Answer to the Question

Posted by Att. Patrick on 29-04-2020 11:16:50

In my opinion, you having "signed" the letter on behalf of the company does not create any liability on you personally, like reckless/fraudulent trading would. I don't think that anything will come back to haunt you about this letter. In fact, the letter is not really controversial and is merely a recordal of the facts that your company is busy dealing with. 

However, this does not mean that your MD was correct in putting your name at the bottom. 

Given that you are a director of the company, you need to speak to the MD frankly about what happened. You need to have an honest conversation with him about why he did it, and you should tell him that you are not happy that he used your signature without your consent. 

As I said above, this actually constitutes a fraud because the MD has fraudulently used your signature. It is like him actually signing your name on a letter using a pen. It is fraud. 

You need to tell him that you do not approve of what he has done and that he should not do it again, and if he does, you are going to consider your options in order to protect yourself from any harm as a result. 

Information provided by client

Can you please draft a letter for me?

Answer to the Question

Posted by Att. Patrick on 30-04-2020 17:54:45

Sorry, I am afraid that drafting a letter exceeds the services of this website. We can give you advice, but we can't actually do work on your behalf - like drafting a letter.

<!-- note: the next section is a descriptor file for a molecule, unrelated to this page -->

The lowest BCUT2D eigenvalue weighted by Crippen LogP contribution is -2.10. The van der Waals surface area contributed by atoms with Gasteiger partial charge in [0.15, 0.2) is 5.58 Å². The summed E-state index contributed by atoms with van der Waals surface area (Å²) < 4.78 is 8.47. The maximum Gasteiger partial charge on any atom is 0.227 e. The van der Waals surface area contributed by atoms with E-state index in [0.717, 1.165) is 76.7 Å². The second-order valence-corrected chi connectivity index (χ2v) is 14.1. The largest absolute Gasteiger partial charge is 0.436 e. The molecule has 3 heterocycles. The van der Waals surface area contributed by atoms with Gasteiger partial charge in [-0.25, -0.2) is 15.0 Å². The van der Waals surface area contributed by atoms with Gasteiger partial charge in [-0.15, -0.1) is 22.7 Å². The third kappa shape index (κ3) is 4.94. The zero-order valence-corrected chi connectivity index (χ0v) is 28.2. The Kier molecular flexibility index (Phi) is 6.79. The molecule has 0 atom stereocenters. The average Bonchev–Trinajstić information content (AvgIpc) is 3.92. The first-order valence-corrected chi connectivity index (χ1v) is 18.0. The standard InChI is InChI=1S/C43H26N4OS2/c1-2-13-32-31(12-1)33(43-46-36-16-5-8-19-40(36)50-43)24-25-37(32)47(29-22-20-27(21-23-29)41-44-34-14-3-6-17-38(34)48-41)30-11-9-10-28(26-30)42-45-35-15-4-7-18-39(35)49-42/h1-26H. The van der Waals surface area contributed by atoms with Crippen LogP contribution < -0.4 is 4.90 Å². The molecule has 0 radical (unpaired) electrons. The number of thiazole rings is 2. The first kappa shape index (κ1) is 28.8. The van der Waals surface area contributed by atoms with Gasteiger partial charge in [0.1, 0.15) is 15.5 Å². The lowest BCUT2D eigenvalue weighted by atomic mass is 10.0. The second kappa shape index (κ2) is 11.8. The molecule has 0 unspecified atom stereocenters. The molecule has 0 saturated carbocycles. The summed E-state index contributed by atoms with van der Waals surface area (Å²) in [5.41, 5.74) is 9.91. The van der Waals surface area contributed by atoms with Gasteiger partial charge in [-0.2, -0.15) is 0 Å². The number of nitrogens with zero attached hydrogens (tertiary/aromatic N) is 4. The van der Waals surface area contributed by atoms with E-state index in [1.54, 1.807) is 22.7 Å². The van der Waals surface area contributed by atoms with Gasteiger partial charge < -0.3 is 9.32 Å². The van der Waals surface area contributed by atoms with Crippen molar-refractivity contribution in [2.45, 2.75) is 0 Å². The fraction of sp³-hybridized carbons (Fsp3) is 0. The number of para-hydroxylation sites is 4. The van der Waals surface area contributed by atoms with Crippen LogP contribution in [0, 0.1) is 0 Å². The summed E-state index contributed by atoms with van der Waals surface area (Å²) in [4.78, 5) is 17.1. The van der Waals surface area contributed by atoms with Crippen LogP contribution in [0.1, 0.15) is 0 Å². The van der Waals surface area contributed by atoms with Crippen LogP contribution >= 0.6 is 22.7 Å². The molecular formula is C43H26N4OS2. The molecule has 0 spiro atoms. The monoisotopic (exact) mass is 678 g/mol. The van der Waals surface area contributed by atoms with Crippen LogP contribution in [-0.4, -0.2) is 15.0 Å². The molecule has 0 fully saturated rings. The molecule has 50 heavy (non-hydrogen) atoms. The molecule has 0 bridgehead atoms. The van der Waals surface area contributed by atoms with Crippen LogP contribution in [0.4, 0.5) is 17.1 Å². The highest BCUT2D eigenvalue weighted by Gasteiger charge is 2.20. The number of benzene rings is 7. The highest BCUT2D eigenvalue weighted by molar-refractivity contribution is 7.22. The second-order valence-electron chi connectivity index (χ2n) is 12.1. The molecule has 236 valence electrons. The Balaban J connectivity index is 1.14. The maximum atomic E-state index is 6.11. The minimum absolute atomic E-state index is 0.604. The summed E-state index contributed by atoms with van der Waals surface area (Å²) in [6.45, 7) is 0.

Rather, keep the letter simple and from the heart. Just explain that you are not comfortable with what he did, and you would like it if he didn't do it again. Ask him if he would like it if you did that to him. Then you could also add in that technically it constitutes forgery, and you do not think that he should be doing this.

If you would like to view the entire answer, you will need to either login or register a FREE account.

Disclaimer

DISCLAIMER: Advice or answers from Lawyers on SA Legal Advice are not substitutes for the proper advice of an Lawyer. SA Legal Advice is a public forum and questions and responses are not private or confidential or protected by the attorney-client privilege. The Lawyer who assists with your question is not your Lawyer, and the response above is not to be considered to be legal advice. You should not read this response to propose specific action or address specific circumstances, but only to give you a sense of general principles of law that might affect the situation you describe. Application of these general principles to particular circumstances must be done by a lawyer who has spoken with you in confidence, learned all relevant information, and explored various options. Before acting on these general principles, you should hire a lawyer licensed to practice law in the jurisdiction to which your question pertains. The responses above are from individual Lawyers, not SA Legal Advice. The site and services are provided “as is”. This site is not for emergency questions which should be directed immediately by telephone or in-person to qualified professionals. Please carefully read the Terms of Service.